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FDA approves rapid saliva test for AIDS virus
Updated: 2004-03-27 09:06

The United States approved the first rapid saliva test for the HIV virus that causes AIDS, health officials said on Friday.

The test, made by OraSure Technologies Inc., provides results within 20 minutes with 99 percent accuracy. Other approved rapid HIV tests require blood samples.

Shares of Bethlehem, Pennsylvania-based OraSure gained $1.55, or 19.02 percent, to close at $9.70 on Nasdaq.

"This oral test provides another important option for people who might be afraid of a blood test," Health and Human Services Secretary Tommy Thompson said.

Officials also said the test, called the OraQuick Rapid HIV-1/2, could help on two fronts, encouraging more people to get tested as well as actually getting them the results.

One-fourth of the roughly 900,000 HIV-infected people in the United States are not aware they have the virus, according to estimates by the Centers for Disease Control and Prevention.

People given standard tests that take a week or two often do not return to get the results. With a rapid test, a patient can get an answer in just one clinic visit. Those who test positive can start treatment quickly and take steps to keep from spreading the virus.

The new saliva test also helps protect health-care workers from becoming infected with HIV because they do not have to handle blood, officials said.

The device could be a valuable tool in fighting the AIDS epidemic in Africa because it is so quick and accurate, Thompson said.

U.S. aid agencies at some point might buy the tests for distribution in Africa, but no plans are yet in place, Thompson said.

The OraSure saliva test is cleared for detecting antibodies to HIV-1, but not for HIV-2, the strain prevalent in parts of Africa. OraSure's 20-minute blood test for HIV is approved for both types.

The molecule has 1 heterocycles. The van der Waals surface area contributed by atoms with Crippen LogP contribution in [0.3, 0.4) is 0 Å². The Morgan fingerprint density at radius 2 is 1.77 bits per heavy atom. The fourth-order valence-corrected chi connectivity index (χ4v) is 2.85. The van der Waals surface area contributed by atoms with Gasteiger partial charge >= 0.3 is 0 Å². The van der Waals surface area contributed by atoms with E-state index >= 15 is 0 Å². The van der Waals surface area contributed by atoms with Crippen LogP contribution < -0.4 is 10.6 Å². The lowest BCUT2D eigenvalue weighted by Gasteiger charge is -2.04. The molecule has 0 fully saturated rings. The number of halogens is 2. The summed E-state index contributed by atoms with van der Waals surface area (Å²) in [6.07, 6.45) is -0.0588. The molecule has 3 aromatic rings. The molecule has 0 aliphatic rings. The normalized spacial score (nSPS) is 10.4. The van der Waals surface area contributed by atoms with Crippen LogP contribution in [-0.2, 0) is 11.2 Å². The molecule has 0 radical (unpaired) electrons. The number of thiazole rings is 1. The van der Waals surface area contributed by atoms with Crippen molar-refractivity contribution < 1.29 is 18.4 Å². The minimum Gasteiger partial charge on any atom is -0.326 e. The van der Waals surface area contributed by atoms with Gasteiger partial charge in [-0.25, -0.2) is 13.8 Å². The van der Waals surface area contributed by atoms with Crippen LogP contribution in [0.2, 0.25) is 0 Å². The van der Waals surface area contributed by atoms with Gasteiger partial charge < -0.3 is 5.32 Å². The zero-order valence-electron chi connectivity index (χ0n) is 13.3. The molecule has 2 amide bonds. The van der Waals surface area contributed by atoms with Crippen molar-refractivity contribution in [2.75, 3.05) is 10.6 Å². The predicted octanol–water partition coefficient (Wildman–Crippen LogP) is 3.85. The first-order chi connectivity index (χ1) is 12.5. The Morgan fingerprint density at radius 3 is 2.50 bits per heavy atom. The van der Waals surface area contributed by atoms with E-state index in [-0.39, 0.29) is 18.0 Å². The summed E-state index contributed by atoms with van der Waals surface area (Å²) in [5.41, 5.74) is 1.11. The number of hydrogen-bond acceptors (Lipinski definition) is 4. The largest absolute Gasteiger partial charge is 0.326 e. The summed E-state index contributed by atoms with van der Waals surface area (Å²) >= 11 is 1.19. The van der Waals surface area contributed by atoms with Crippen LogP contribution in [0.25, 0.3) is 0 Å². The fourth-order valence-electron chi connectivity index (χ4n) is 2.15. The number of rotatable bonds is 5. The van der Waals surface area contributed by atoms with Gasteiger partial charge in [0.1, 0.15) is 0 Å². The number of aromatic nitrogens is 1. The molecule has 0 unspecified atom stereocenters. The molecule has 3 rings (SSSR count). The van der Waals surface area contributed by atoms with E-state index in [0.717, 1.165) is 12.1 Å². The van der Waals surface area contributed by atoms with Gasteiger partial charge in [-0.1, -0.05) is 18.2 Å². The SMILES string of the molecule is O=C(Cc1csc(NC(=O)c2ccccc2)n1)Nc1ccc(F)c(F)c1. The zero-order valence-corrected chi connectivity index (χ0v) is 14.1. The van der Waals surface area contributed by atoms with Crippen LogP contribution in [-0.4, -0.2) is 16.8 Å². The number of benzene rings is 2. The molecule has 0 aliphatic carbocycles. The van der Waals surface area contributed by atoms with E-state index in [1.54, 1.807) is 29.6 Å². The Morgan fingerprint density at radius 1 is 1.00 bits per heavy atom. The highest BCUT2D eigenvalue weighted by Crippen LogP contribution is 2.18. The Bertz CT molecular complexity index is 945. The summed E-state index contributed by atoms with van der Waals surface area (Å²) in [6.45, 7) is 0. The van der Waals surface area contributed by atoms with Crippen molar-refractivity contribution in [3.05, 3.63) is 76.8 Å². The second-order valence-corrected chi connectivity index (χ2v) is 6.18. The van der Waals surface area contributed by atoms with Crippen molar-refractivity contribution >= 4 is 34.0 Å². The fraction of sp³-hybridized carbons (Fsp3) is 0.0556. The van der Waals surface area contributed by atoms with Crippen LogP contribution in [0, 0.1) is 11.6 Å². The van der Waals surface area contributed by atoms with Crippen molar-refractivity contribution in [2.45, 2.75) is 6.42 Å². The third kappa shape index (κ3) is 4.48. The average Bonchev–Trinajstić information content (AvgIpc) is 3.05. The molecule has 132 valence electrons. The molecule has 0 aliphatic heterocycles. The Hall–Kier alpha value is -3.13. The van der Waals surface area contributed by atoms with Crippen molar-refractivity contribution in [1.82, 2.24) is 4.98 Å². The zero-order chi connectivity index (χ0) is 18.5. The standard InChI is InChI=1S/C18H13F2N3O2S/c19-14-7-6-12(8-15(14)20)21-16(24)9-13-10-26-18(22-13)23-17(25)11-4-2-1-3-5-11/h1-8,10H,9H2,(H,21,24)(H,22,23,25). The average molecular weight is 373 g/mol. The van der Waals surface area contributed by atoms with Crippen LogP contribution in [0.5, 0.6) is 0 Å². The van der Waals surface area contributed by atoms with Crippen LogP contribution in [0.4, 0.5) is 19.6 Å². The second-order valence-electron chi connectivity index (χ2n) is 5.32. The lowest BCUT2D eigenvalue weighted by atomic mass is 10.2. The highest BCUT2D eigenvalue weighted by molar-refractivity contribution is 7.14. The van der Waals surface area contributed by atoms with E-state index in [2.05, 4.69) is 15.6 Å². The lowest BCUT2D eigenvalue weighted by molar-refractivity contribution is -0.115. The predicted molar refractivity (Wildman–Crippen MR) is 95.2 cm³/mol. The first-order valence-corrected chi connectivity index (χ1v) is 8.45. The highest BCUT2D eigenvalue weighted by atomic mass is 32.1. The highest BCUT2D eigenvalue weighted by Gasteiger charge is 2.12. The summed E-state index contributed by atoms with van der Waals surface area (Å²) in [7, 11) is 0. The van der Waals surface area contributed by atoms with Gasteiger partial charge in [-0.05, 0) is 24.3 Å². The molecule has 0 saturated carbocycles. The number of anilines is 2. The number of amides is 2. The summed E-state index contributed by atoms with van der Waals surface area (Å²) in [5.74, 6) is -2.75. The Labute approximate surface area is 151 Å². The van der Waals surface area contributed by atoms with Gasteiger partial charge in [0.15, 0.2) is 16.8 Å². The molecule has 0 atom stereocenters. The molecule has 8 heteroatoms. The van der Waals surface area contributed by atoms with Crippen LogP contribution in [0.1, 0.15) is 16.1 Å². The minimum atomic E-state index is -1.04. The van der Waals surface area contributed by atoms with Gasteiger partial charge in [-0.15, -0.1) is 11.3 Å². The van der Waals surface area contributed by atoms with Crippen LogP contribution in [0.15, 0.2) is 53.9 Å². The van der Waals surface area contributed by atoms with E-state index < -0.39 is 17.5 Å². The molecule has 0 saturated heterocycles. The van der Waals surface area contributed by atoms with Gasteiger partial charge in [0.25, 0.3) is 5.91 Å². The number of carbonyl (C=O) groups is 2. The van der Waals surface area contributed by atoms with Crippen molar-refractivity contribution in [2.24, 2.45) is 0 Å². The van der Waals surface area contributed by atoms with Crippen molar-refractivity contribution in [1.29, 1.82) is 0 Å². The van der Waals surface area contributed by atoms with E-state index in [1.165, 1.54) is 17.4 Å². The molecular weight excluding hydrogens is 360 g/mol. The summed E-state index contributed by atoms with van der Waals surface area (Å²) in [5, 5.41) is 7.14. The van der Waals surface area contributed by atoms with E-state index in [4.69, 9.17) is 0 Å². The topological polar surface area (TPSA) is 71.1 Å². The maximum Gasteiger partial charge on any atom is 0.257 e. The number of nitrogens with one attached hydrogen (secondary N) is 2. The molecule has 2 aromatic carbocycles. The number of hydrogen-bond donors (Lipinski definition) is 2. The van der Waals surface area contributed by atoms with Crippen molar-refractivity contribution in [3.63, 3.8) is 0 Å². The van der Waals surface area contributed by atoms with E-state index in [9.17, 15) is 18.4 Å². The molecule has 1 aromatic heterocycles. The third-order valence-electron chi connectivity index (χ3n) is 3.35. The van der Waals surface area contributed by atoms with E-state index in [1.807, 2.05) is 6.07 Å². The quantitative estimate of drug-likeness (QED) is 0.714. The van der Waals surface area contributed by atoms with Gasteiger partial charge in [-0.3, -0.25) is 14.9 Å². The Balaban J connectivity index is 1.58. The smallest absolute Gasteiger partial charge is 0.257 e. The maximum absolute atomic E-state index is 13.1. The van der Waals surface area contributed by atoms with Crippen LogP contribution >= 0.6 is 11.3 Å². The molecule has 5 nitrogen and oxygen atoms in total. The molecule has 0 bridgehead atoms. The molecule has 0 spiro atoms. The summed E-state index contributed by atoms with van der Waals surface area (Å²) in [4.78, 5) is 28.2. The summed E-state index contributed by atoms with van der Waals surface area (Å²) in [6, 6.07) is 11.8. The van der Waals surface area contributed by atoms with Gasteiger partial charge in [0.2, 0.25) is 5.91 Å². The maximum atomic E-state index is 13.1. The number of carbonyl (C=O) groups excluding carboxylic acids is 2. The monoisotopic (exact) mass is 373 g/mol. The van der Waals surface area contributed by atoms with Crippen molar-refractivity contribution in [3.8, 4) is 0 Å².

Only a minority of African patients who test positive for HIV have access to medicines that can suppress the virus.

The Bush administration came under criticism this week from AIDS activists, who accused the government of pushing expensive, brand-name drugs in poor countries over cheaper generics. The administration has said it is concerned that the generics, which often mix several drugs in one pill, may not be safe or completely effective in the long term.

The new test involves wiping a swab along the gums and placing it into a liquid in the testing device. When antibodies to the HIV virus are detected, two reddish-purple lines appear on the device.

Results should be confirmed by a second, more specific test, the Food and Drug Administration said.

At first, the new saliva test will be available only at hospitals and major clinics which are approved to use that type of test. OraSure could apply for a federal waiver to allow more widespread use at health-care facilities.

The saliva tests could eventually be sold without prescription in drug stores, as pregnancy tests are, Thompson said. The test would have to clear several regulatory hurdles first.

Officials would have to consider how patients might react to the results at home, without health-care workers on hand, said Jesse Goodman, director of the FDA's Center for Biologics Evaluation and Research. False positives could be troublesome, he said.

Separately, OraSure said the FDA was requiring additional data before it would clear the company's Uplink Oral Fluid Drug Detection System, a test for cocaine, marijuana and other abused drugs.

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